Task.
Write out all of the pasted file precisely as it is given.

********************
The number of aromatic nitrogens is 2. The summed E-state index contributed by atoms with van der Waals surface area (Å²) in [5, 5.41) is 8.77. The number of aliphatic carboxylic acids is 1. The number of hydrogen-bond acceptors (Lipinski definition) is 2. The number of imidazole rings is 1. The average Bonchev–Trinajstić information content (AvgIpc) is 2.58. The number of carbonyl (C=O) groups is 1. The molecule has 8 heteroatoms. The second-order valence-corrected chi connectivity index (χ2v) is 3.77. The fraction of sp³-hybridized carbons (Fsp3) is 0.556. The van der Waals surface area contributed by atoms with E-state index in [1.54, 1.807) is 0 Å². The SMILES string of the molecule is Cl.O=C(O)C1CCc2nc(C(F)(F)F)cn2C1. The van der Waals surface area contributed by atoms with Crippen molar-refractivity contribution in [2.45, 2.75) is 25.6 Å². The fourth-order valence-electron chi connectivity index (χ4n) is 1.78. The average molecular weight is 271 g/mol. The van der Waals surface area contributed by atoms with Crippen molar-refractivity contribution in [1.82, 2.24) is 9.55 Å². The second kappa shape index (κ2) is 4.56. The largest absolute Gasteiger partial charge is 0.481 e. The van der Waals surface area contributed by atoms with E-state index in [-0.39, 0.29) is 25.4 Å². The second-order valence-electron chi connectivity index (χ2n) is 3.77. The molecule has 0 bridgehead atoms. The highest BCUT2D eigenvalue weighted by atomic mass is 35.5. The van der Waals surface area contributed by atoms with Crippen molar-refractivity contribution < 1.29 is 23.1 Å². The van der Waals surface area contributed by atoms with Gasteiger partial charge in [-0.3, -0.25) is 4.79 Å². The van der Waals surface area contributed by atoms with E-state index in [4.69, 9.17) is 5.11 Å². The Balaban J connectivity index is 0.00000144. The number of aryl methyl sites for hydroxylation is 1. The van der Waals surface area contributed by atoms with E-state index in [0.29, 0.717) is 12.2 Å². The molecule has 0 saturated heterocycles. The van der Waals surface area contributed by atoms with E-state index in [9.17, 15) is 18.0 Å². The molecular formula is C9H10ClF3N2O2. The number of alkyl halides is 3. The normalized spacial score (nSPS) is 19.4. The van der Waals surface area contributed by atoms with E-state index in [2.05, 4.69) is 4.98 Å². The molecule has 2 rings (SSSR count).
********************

The number of aromatic nitrogens is 2. The summed E-state index contributed by atoms with van der Waals surface area (Å²) in [5, 5.41) is 8.77. The number of aliphatic carboxylic acids is 1. The number of hydrogen-bond acceptors (Lipinski definition) is 2. The number of imidazole rings is 1. The average Bonchev–Trinajstić information content (AvgIpc) is 2.58. The number of carbonyl (C=O) groups is 1. The molecule has 8 heteroatoms. The second-order valence-corrected chi connectivity index (χ2v) is 3.77. The fraction of sp³-hybridized carbons (Fsp3) is 0.556. The van der Waals surface area contributed by atoms with E-state index in [1.54, 1.807) is 0 Å². The SMILES string of the molecule is Cl.O=C(O)C1CCc2nc(C(F)(F)F)cn2C1. The van der Waals surface area contributed by atoms with Crippen molar-refractivity contribution in [2.45, 2.75) is 25.6 Å². The fourth-order valence-electron chi connectivity index (χ4n) is 1.78. The average molecular weight is 271 g/mol. The van der Waals surface area contributed by atoms with Crippen molar-refractivity contribution in [1.82, 2.24) is 9.55 Å². The second kappa shape index (κ2) is 4.56. The largest absolute Gasteiger partial charge is 0.481 e. The van der Waals surface area contributed by atoms with E-state index in [-0.39, 0.29) is 25.4 Å². The second-order valence-electron chi connectivity index (χ2n) is 3.77. The molecule has 0 bridgehead atoms. The highest BCUT2D eigenvalue weighted by atomic mass is 35.5. The van der Waals surface area contributed by atoms with Crippen molar-refractivity contribution < 1.29 is 23.1 Å². The van der Waals surface area contributed by atoms with Gasteiger partial charge in [-0.3, -0.25) is 4.79 Å². The van der Waals surface area contributed by atoms with E-state index in [4.69, 9.17) is 5.11 Å². The Balaban J connectivity index is 0.00000144. The number of aryl methyl sites for hydroxylation is 1. The van der Waals surface area contributed by atoms with E-state index in [0.29, 0.717) is 12.2 Å². The molecule has 0 saturated heterocycles. The van der Waals surface area contributed by atoms with E-state index in [9.17, 15) is 18.0 Å². The molecular formula is C9H10ClF3N2O2. The number of alkyl halides is 3. The normalized spacial score (nSPS) is 19.4. The van der Waals surface area contributed by atoms with E-state index in [2.05, 4.69) is 4.98 Å². The molecule has 2 rings (SSSR count).